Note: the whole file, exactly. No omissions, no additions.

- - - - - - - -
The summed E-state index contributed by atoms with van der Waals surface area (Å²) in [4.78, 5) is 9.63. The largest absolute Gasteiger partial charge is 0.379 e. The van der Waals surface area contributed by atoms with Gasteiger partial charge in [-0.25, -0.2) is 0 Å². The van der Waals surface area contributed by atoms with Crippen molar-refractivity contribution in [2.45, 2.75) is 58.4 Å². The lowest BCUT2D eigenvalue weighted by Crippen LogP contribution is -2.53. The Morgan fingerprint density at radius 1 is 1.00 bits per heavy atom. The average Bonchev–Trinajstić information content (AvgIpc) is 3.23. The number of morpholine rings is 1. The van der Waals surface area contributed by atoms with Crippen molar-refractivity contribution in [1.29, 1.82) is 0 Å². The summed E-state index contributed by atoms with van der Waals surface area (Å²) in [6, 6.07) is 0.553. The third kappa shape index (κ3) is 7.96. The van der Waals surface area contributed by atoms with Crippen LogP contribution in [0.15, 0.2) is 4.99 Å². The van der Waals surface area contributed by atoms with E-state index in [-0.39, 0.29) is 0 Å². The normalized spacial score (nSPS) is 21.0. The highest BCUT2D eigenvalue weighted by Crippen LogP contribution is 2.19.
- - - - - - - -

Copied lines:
The summed E-state index contributed by atoms with van der Waals surface area (Å²) in [4.78, 5) is 9.63. The largest absolute Gasteiger partial charge is 0.379 e. The van der Waals surface area contributed by atoms with Gasteiger partial charge in [-0.25, -0.2) is 0 Å². The van der Waals surface area contributed by atoms with Crippen molar-refractivity contribution in [2.45, 2.75) is 58.4 Å². The lowest BCUT2D eigenvalue weighted by Crippen LogP contribution is -2.53. The Morgan fingerprint density at radius 1 is 1.00 bits per heavy atom. The average Bonchev–Trinajstić information content (AvgIpc) is 3.23. The number of morpholine rings is 1. The van der Waals surface area contributed by atoms with Crippen molar-refractivity contribution in [1.29, 1.82) is 0 Å². The summed E-state index contributed by atoms with van der Waals surface area (Å²) in [6, 6.07) is 0.553. The third kappa shape index (κ3) is 7.96. The van der Waals surface area contributed by atoms with Crippen LogP contribution in [0.15, 0.2) is 4.99 Å². The van der Waals surface area contributed by atoms with E-state index in [-0.39, 0.29) is 0 Å². The normalized spacial score (nSPS) is 21.0. The highest BCUT2D eigenvalue weighted by Crippen LogP contribution is 2.19.